Carolyn grew up in north Belfast, loved music from an early age and had her own decks in her bedroom where friends would gather while she played her favourite tunes for them.
She was a pupil of Dominican College, leaving after her GCSEs with no real career plans.
She had started to DJ for friends at private parties and weddings and was soon making a name for herself on the Belfast club scene.
She got a day job working for record distributor Solomon and Peres which is where she met the late Jackie Flavelle who came into the shop regularly to buy music for his Downtown radio show.
Jackie heard a tape of Carolyn's DJ compilations playing in the shop during one visit and suggested she try radio.
She wrote a letter to Downtown Radio and heard nothing back for six months.
Then, out of the blue, she was surprised to be invited by the company to join a new sister station, Cool FM, which she debuted with on its very first day of broadcasting in 1989.
Carolyn stayed with Cool FM until 2005 when she joined U105 where her weekday show from noon until 3pm offers a light-hearted mix of everything from fashion to food, celebrity interviews and of course, great music.
There are many memorable moments from a career which in February will have spanned three decades, a milestone she still can't believe she is soon to reach: "It's been a fantastic career and I really mean that.
"Its not something you will ever make a lot of money at but it's the pleasure you get from it and the joy it gives. Even on the worst days of my life when I go on air I feel happy," she says.
"I joke that I spend more time with my listeners than I do with my own family and I cannot believe I've been on air for 30 years. I mentioned it recently on my show and had loads of messages from listeners, one of whom said he had been listening to me for 28 years.
"You do get to know their names and some of them will come up to me when I am out and I feel like I know them so well.
"There is nothing about it I would knock and I feel blessed to have been able to do something I love and make a living out of it."
Of the many highlights in those 30 years there is one shy young woman she interviewed who she will ever forget.
The late, great Amy Winehouse was a virtual unknown when Carolyn recognised the beauty in her music and invited her into her studio.
She recalls: "It was in Cool FM in 2000 and I had got a copy of her first album, Frank. I remember listening to it at home and thinking that it was fantastic.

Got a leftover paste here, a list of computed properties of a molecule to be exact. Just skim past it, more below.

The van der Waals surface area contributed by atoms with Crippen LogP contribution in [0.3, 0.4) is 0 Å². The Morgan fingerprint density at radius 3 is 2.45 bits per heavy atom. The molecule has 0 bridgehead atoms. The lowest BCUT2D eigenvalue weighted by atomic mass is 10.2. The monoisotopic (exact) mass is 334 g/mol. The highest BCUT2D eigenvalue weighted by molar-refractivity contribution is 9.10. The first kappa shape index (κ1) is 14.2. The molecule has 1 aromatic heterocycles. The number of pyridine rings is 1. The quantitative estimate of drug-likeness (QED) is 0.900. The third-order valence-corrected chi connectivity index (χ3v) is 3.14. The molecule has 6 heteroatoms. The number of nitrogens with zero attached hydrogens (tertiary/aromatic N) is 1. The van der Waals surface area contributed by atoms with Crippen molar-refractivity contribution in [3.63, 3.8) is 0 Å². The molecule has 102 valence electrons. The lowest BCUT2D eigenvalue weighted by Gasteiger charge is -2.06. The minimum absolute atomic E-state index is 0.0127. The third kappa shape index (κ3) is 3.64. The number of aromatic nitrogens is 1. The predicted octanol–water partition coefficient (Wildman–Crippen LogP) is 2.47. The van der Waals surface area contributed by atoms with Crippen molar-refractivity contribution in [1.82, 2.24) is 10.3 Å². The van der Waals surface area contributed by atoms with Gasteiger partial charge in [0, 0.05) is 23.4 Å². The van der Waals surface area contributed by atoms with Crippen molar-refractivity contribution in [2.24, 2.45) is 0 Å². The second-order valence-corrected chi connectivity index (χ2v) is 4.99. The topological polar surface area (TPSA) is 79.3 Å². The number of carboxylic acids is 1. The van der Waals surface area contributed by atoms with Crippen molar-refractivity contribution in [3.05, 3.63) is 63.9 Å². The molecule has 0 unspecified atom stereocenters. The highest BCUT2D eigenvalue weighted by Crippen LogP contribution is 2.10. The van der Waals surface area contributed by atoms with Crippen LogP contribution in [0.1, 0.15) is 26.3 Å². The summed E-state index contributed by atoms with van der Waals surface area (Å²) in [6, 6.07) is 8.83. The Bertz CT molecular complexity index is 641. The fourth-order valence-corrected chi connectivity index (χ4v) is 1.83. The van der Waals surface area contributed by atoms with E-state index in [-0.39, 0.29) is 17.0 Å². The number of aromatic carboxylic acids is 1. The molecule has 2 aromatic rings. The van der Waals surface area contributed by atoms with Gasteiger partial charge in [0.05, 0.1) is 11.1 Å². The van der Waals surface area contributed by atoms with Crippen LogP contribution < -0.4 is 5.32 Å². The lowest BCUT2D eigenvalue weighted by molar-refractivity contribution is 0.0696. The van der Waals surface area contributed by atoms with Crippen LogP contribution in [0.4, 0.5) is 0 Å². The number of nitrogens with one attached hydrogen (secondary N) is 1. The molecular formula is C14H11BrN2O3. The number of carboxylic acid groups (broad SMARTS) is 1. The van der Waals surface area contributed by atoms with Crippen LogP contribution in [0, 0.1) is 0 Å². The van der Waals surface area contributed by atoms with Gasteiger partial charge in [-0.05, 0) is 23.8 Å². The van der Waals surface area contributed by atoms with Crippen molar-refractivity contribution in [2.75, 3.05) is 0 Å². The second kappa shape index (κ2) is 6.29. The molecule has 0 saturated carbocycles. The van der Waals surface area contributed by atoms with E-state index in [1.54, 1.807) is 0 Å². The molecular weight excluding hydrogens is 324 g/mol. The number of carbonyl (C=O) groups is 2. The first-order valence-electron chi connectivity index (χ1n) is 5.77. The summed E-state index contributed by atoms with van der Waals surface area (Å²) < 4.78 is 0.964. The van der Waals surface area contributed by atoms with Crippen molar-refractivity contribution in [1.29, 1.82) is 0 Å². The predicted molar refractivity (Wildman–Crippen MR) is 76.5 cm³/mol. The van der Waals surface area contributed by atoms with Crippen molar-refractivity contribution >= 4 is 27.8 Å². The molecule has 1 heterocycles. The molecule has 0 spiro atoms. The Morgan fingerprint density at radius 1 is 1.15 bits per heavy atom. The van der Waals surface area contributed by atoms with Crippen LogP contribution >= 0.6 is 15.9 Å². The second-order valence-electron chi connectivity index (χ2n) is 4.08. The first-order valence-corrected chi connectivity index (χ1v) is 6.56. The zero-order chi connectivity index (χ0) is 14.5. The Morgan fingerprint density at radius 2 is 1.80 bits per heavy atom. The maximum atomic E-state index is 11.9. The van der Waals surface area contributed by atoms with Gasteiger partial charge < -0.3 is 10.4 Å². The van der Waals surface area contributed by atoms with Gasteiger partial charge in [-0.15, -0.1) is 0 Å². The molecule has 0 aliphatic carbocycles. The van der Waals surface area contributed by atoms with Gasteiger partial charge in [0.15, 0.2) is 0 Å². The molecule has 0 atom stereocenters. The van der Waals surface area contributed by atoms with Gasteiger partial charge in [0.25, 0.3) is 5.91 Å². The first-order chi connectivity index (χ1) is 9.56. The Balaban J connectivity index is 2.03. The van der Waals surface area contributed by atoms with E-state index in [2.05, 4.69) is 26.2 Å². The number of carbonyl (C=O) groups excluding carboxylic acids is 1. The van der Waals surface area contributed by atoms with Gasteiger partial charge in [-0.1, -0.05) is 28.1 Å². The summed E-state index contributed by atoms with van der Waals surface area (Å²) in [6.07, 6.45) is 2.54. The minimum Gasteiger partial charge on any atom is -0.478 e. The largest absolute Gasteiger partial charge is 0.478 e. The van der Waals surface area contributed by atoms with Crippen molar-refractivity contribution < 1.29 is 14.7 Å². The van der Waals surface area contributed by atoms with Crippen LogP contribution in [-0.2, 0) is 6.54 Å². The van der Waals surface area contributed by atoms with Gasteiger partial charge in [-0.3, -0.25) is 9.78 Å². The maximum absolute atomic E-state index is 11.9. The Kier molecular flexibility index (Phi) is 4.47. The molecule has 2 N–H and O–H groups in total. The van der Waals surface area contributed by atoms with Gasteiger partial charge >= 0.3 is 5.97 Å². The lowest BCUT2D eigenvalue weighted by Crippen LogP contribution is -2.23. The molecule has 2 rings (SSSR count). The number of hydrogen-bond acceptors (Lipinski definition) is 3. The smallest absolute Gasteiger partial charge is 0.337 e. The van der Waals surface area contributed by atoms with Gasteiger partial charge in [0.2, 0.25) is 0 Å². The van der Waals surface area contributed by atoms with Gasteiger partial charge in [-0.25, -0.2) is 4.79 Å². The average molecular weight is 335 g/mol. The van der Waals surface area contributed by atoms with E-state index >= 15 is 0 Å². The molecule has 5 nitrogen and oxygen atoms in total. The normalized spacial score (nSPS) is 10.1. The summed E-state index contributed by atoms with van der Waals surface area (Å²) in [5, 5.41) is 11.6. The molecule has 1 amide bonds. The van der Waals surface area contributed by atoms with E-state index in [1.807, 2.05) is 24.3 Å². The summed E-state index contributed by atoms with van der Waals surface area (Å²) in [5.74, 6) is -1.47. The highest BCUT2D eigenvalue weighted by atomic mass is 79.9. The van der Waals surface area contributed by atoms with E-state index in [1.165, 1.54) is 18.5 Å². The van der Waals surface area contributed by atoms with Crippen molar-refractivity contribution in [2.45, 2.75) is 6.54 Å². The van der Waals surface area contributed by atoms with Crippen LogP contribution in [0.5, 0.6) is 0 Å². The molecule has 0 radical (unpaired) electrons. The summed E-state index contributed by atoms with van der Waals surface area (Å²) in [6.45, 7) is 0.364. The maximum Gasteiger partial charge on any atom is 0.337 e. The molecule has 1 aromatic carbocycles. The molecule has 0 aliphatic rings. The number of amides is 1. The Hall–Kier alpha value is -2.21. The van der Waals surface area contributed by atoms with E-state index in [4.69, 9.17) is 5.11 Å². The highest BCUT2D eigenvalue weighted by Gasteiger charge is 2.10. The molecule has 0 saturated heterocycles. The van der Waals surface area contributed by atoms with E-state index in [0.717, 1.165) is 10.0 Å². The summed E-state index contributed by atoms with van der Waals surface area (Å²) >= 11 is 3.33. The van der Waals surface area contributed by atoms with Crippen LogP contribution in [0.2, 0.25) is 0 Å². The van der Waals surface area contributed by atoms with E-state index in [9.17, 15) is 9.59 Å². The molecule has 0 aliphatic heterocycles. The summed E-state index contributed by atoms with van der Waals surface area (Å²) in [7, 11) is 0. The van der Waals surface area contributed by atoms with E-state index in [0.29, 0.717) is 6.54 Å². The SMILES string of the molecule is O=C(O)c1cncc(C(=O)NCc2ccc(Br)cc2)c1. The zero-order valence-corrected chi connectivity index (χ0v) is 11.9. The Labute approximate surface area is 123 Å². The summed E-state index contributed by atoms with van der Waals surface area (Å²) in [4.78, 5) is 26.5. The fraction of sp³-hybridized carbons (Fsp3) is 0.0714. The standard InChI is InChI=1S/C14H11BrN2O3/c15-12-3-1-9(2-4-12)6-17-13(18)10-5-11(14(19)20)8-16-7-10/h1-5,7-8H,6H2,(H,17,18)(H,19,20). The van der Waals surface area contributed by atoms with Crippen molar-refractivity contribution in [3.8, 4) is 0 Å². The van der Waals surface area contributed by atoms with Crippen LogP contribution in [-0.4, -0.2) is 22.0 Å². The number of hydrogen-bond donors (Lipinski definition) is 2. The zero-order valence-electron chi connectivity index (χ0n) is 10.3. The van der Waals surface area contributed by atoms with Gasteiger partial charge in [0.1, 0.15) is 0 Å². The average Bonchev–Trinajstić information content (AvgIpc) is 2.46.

"The songs were really sung from the heart. She was due into the studio and my colleagues were going out for lunch and asked me to come along and I remember saying I couldn't because I was waiting on Amy Winehouse. They asked me who she was. No one had heard of her.
"She came in, this wee waif of a thing with this tiny wee guitar, and we talked about the inspiration for her songs and she told me they were based on a real relationship and I just knew listening to them they felt so real," she says.
"Most people are prepared before they come in and know what they are going to say. When I asked Amy what she was going to sing she told me to pick a song and I loved that about her. Nothing was contrived. She sang and she blew me away.
"I kept playing her songs and Frank wasn't that big at the time but when she brought out her second album, Back to Black, a few months later she then became a big name.
“It was so tragic what happened to her. The talent was oozing out of that young girl and her life changed so much in such a short space of time. It was so sad. I was really gutted.”
Carolyn still feels that radio today needs more female presenters and is surprised that so few women consider it as a career.
When she started in 1989 there were very few women on the airwaves and she did encounter some colleagues for whom her gender was an issue.
She recalls: “Whenever I went in initially someone actually said to me ‘I don’t like hearing women on the radio’. I just thought ‘I’ve no chance if people I’m working with are saying things like that’.
“There was a bit of that in my early career but I battled through it because I love what I do.
“When I was doing clubs I would have had men come up to me and ask why I was doing a man’s job.
“My attitude was that I had worked too hard at my job and I do it well to have someone tell me I am not as good as the boys.
“It is good to see more women coming through now although I don’t think there are enough women on radio.
“It’s a fabulous career. If you are into your music, there is no better way to spend your day. I think it should not be seen as mostly blokes which there is no doubt it still is.”
While it’s a big part of her life, radio doesn’t dominate it. Outside work, Carolyn is a real home bird.